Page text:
(Dial 011 before all non–toll-free U.S. phone numbers) Moderate: Amsterdam Guest House (19 Forest Rd. and 5 Highworth Rd.; 27-21-461-8236; $50–$150) is actually two separate hotels, one in the City Bowl underneath Table Mountain and the other in cosmopolitan Sea Point. Both have stylish rooms, great views, balconies, Jacuzzis, and saunas—and are for gay men only. 17 on Loader (17 Loader St.; 27-21-418-3417; $50–$125), located in the colorful De Waterkant area, has incredible rooftop views of Table Mountain. Blackheath Lodge (6 Blackheath Rd., Sea Point; 27-21-439-2541; $73–$122) is a fancy yet homey B&B with seven bedrooms, a luxury pool, a library, a lounge, verandas, and friendly gay hosts. Expensive: Kwandwe Private Game Reserve (888-882-3742; $360–$2,215) is a haven of absolute luxury nestled deep in a rural area of the Eastern Cape Province. The historic property stretches along 26 miles of the Great Fish River, where visitors are treated to guided treks through the dry, open wilderness (you can experience close encounters with lions, giraffes, hippos, and gray monkeys). Farther inland, in the stunning KwaZulu-Natal region, the White Elephant Safari Lodge (Pongola Private Game Reserve; 27-34-413-2489; $200–$450) is a colonial-style luxury resort offering bird-watching, canoeing, fishing, and guided rhino walks. Located amid the vineyards of the Western Cape, Grande Roche Hotel (Plantasie St.; 27-21-863-2727; $250–$750) features 29 uniquely appointed suites. Nestled at the foot of Table Mountain, Mount Nelson Hotel (76 Orange St.; 27-21-483-1000; $550–$2,000) has upheld high standards of luxury and elegance since 1899.


Inexpensive: Nose (Dixon St.; 27-21-425-2200; $10–$20), located in the heart of the gay village, is a wine bar offering a wide selection of South African vintages paired with Mediterranean and Asian delicacies. Moderate-Expensive: The new much-talked-about eatery Tank (72 Waterkant St.; 27-21-419-0007; $10–$30) is in the Green Point neighborhood near the waterfront. It features a sleek decor à la New York City, a 4,400-gallon floor-to-ceiling fish tank, a lavish sushi bar, and staff obviously handpicked for their beauty. Five Flies (14–16 Keerom St.; 27-21-424-4442; $11–$25) restaurant and bar occupies an 18th-century house and courtyard and has a clean interior filled with art. Once a brothel catering to lonely seamen, it now serves up a dazzling menu of local fish like kingklip and linefish as well as sautéed ostrich and slow-roasted leg of lamb.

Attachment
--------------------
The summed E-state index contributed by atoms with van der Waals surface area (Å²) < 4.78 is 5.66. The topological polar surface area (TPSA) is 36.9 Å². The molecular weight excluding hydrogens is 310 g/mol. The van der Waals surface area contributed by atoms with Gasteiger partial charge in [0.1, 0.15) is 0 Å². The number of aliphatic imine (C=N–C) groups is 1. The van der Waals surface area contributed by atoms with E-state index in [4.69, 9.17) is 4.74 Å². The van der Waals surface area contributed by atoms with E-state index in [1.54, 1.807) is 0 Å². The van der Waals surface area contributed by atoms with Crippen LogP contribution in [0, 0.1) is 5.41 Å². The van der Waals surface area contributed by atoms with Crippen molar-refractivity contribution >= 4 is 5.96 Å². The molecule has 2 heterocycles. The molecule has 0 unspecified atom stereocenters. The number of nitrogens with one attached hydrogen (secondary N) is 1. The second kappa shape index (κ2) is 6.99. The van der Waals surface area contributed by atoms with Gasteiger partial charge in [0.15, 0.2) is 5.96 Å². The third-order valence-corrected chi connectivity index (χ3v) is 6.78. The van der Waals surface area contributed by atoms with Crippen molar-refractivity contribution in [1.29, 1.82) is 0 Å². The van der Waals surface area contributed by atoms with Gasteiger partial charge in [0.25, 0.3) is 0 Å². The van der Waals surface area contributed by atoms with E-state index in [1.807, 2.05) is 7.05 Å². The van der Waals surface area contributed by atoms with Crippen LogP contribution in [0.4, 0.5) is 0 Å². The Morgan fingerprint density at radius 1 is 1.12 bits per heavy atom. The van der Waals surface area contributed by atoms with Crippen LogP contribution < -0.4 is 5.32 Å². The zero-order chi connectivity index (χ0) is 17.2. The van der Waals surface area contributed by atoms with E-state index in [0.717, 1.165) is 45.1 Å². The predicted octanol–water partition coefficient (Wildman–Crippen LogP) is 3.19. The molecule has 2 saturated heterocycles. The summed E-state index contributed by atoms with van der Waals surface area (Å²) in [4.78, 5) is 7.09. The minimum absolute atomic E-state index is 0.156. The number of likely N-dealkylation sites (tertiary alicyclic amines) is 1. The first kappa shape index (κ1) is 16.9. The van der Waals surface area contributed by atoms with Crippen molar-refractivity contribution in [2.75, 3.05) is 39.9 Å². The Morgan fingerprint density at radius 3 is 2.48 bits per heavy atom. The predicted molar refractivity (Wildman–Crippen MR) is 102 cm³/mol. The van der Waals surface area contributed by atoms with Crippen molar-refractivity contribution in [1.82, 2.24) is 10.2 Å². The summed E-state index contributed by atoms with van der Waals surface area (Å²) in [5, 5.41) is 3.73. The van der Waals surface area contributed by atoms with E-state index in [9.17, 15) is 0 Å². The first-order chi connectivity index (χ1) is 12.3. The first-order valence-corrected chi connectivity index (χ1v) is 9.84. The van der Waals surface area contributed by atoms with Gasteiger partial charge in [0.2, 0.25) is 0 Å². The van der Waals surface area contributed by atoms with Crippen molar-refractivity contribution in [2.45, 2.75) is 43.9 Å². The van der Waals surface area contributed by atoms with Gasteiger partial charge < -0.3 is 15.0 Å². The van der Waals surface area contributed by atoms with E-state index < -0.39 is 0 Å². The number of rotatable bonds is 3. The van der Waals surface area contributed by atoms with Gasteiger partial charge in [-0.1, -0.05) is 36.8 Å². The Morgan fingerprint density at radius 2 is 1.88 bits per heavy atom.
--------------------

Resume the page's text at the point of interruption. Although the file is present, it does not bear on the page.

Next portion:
The Green Point area contains the bulk of Cape Town’s gay venues, the best-known being Bronx (35 Somerset Rd.; 27-21-419-9216), a two-story house-techno scene complete with a smattering of straight club kids. There’s also a balcony and deck for fresh air. Leather lads should head to Bar Code (16 Hudson St.; 27-21-421-5305). With its industrial interior, a dark maze, and an outdoor patio, it is more sophisticated than one would expect in Africa. For a softer side of the city check out Café Manhattan (4 Waterkant St.; 27-21-421-6666), a bar, restaurant, and cabaret theater that is as social as Cape Town gets. It has patio seating, wood-beamed ceilings, and a warm, friendly vibe.


Out in Africa: The South African Gay and Lesbian Film Festival is a month-long celebration of moffies in the movies, with venues and parties in both Cape Town and Johannesburg. Table Mountain Rotair Cableway (27-21-424-0015) is the least rigorous way to see the most dramatic views of Cape Town. Another must is a tour of Robben Island (27-21-409-5100), where Nelson Mandela was held prisoner for decades. Tours are led by guides who were once political prisoners. Don’t leave Cape Town without taking a tour of the friendly Langa Township. Thuthuka Tours (27-21-433-2429) has great day trips run by locals who live in these huge neighborhoods and enjoy educating visitors about their history and dreams of the future. You can even enjoy a buffet lunch of delicious African dishes at one of the residents’ houses.

Getting There

Gay-owned Gay2Afrika (877-200-5610) is a U.S.-based company offering eye-popping bargains to Cape Town and South Africa, including air and hotel packages and local gay tour guides.

The information in this story was accurate at the time of publication. We suggest that you confirm all details directly with the establishments mentioned before making travel plans. Please feel free to e-mail us at if you have any new information.